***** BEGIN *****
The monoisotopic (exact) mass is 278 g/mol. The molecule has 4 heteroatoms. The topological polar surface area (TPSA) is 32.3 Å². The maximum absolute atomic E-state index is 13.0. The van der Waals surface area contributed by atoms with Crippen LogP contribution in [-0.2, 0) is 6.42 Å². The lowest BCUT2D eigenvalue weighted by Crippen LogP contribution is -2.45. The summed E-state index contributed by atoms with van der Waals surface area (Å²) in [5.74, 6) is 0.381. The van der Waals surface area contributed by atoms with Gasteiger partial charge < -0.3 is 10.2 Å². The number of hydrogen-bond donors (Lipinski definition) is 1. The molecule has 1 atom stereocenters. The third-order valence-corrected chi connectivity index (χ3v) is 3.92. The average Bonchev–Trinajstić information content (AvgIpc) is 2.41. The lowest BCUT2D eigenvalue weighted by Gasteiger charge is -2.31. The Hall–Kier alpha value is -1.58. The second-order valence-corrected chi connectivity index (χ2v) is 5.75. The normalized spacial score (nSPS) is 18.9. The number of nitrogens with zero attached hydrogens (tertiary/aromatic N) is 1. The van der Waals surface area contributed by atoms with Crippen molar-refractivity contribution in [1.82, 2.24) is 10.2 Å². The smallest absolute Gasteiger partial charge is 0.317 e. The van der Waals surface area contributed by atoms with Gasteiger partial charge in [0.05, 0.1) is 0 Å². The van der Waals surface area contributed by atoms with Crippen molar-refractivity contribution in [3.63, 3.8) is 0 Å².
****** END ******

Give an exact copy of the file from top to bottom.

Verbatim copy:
The monoisotopic (exact) mass is 278 g/mol. The molecule has 4 heteroatoms. The topological polar surface area (TPSA) is 32.3 Å². The maximum absolute atomic E-state index is 13.0. The van der Waals surface area contributed by atoms with Crippen LogP contribution in [-0.2, 0) is 6.42 Å². The lowest BCUT2D eigenvalue weighted by Crippen LogP contribution is -2.45. The summed E-state index contributed by atoms with van der Waals surface area (Å²) in [5.74, 6) is 0.381. The van der Waals surface area contributed by atoms with Gasteiger partial charge < -0.3 is 10.2 Å². The number of hydrogen-bond donors (Lipinski definition) is 1. The molecule has 1 atom stereocenters. The third-order valence-corrected chi connectivity index (χ3v) is 3.92. The average Bonchev–Trinajstić information content (AvgIpc) is 2.41. The lowest BCUT2D eigenvalue weighted by Gasteiger charge is -2.31. The Hall–Kier alpha value is -1.58. The second-order valence-corrected chi connectivity index (χ2v) is 5.75. The normalized spacial score (nSPS) is 18.9. The number of nitrogens with zero attached hydrogens (tertiary/aromatic N) is 1. The van der Waals surface area contributed by atoms with Crippen molar-refractivity contribution in [1.82, 2.24) is 10.2 Å². The smallest absolute Gasteiger partial charge is 0.317 e. The van der Waals surface area contributed by atoms with Gasteiger partial charge in [0.05, 0.1) is 0 Å². The van der Waals surface area contributed by atoms with Crippen molar-refractivity contribution in [3.63, 3.8) is 0 Å².